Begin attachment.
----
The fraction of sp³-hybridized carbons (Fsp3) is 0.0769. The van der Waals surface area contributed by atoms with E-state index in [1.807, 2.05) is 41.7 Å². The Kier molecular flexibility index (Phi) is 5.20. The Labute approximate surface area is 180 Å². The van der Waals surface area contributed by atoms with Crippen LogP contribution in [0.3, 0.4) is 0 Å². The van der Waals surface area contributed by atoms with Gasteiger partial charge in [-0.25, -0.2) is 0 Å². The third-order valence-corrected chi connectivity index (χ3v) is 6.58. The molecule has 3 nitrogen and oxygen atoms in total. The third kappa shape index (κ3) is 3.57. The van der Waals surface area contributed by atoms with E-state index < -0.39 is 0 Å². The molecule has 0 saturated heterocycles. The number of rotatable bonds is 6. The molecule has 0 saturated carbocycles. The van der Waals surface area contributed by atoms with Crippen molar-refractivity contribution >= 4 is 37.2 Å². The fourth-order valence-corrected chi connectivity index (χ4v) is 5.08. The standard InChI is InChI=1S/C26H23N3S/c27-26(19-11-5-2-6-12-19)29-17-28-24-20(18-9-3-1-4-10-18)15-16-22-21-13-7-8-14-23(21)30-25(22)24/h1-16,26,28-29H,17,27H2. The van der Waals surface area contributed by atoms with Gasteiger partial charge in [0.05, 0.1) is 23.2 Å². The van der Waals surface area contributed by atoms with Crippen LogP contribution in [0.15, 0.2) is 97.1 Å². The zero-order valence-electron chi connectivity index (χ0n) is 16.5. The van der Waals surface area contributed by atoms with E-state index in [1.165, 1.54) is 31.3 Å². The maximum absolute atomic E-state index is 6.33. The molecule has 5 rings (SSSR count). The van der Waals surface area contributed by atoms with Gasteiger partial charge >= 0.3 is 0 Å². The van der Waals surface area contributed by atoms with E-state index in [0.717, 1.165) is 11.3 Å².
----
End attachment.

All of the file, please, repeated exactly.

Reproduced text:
The fraction of sp³-hybridized carbons (Fsp3) is 0.0769. The van der Waals surface area contributed by atoms with E-state index in [1.807, 2.05) is 41.7 Å². The Kier molecular flexibility index (Phi) is 5.20. The Labute approximate surface area is 180 Å². The van der Waals surface area contributed by atoms with Crippen LogP contribution in [0.3, 0.4) is 0 Å². The van der Waals surface area contributed by atoms with Gasteiger partial charge in [-0.25, -0.2) is 0 Å². The third-order valence-corrected chi connectivity index (χ3v) is 6.58. The molecule has 3 nitrogen and oxygen atoms in total. The third kappa shape index (κ3) is 3.57. The van der Waals surface area contributed by atoms with E-state index < -0.39 is 0 Å². The molecule has 0 saturated heterocycles. The number of rotatable bonds is 6. The molecule has 0 saturated carbocycles. The van der Waals surface area contributed by atoms with Crippen molar-refractivity contribution >= 4 is 37.2 Å². The fourth-order valence-corrected chi connectivity index (χ4v) is 5.08. The standard InChI is InChI=1S/C26H23N3S/c27-26(19-11-5-2-6-12-19)29-17-28-24-20(18-9-3-1-4-10-18)15-16-22-21-13-7-8-14-23(21)30-25(22)24/h1-16,26,28-29H,17,27H2. The van der Waals surface area contributed by atoms with Gasteiger partial charge in [0.05, 0.1) is 23.2 Å². The van der Waals surface area contributed by atoms with Crippen LogP contribution in [0.15, 0.2) is 97.1 Å². The zero-order valence-electron chi connectivity index (χ0n) is 16.5. The van der Waals surface area contributed by atoms with E-state index in [1.165, 1.54) is 31.3 Å². The maximum absolute atomic E-state index is 6.33. The molecule has 5 rings (SSSR count). The van der Waals surface area contributed by atoms with Gasteiger partial charge >= 0.3 is 0 Å². The van der Waals surface area contributed by atoms with E-state index in [0.717, 1.165) is 11.3 Å².